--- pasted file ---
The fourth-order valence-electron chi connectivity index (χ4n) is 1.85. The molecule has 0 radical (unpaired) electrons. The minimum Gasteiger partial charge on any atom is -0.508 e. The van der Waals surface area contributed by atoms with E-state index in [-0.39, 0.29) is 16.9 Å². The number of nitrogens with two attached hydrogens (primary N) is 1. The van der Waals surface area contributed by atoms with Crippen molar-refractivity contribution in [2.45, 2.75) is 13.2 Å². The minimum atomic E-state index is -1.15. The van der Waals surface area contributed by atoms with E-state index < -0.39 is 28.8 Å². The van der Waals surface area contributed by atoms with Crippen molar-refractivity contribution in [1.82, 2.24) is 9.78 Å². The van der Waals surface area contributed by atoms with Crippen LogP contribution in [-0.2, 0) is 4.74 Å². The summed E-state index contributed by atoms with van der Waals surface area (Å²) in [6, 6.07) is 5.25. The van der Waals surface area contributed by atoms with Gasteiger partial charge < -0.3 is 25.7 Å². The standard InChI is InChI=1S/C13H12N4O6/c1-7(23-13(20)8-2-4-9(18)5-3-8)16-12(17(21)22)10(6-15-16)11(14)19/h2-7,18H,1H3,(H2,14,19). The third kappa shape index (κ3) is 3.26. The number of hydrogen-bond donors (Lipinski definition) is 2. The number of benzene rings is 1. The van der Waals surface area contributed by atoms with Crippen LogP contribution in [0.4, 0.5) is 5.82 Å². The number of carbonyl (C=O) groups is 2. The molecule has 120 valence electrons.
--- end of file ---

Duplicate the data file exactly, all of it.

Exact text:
The fourth-order valence-electron chi connectivity index (χ4n) is 1.85. The molecule has 0 radical (unpaired) electrons. The minimum Gasteiger partial charge on any atom is -0.508 e. The van der Waals surface area contributed by atoms with E-state index in [-0.39, 0.29) is 16.9 Å². The number of nitrogens with two attached hydrogens (primary N) is 1. The van der Waals surface area contributed by atoms with Crippen molar-refractivity contribution in [2.45, 2.75) is 13.2 Å². The minimum atomic E-state index is -1.15. The van der Waals surface area contributed by atoms with E-state index < -0.39 is 28.8 Å². The van der Waals surface area contributed by atoms with Crippen molar-refractivity contribution in [1.82, 2.24) is 9.78 Å². The van der Waals surface area contributed by atoms with Crippen LogP contribution in [-0.2, 0) is 4.74 Å². The summed E-state index contributed by atoms with van der Waals surface area (Å²) in [6, 6.07) is 5.25. The van der Waals surface area contributed by atoms with Gasteiger partial charge < -0.3 is 25.7 Å². The standard InChI is InChI=1S/C13H12N4O6/c1-7(23-13(20)8-2-4-9(18)5-3-8)16-12(17(21)22)10(6-15-16)11(14)19/h2-7,18H,1H3,(H2,14,19). The third kappa shape index (κ3) is 3.26. The number of hydrogen-bond donors (Lipinski definition) is 2. The number of benzene rings is 1. The van der Waals surface area contributed by atoms with Crippen LogP contribution in [0.4, 0.5) is 5.82 Å². The number of carbonyl (C=O) groups is 2. The molecule has 120 valence electrons.